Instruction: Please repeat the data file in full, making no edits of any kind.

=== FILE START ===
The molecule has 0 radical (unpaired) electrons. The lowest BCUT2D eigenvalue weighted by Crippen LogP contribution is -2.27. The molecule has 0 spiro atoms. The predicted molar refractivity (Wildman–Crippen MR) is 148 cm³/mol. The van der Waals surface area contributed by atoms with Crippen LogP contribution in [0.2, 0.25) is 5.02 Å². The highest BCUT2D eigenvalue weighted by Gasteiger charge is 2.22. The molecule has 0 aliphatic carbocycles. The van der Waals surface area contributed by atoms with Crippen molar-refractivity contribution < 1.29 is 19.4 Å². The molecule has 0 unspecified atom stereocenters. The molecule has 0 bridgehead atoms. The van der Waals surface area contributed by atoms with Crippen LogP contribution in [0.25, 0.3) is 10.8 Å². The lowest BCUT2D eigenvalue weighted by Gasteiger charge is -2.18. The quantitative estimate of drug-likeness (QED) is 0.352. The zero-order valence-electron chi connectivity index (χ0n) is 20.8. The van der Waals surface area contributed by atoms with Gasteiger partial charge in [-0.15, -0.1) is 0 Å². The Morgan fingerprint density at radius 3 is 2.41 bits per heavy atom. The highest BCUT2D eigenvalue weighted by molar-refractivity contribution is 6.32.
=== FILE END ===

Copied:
The molecule has 0 radical (unpaired) electrons. The lowest BCUT2D eigenvalue weighted by Crippen LogP contribution is -2.27. The molecule has 0 spiro atoms. The predicted molar refractivity (Wildman–Crippen MR) is 148 cm³/mol. The van der Waals surface area contributed by atoms with Crippen LogP contribution in [0.2, 0.25) is 5.02 Å². The highest BCUT2D eigenvalue weighted by Gasteiger charge is 2.22. The molecule has 0 aliphatic carbocycles. The van der Waals surface area contributed by atoms with Crippen molar-refractivity contribution < 1.29 is 19.4 Å². The molecule has 0 unspecified atom stereocenters. The molecule has 0 bridgehead atoms. The van der Waals surface area contributed by atoms with Crippen LogP contribution in [0.25, 0.3) is 10.8 Å². The lowest BCUT2D eigenvalue weighted by Gasteiger charge is -2.18. The quantitative estimate of drug-likeness (QED) is 0.352. The zero-order valence-electron chi connectivity index (χ0n) is 20.8. The van der Waals surface area contributed by atoms with Gasteiger partial charge in [-0.15, -0.1) is 0 Å². The Morgan fingerprint density at radius 3 is 2.41 bits per heavy atom. The highest BCUT2D eigenvalue weighted by molar-refractivity contribution is 6.32.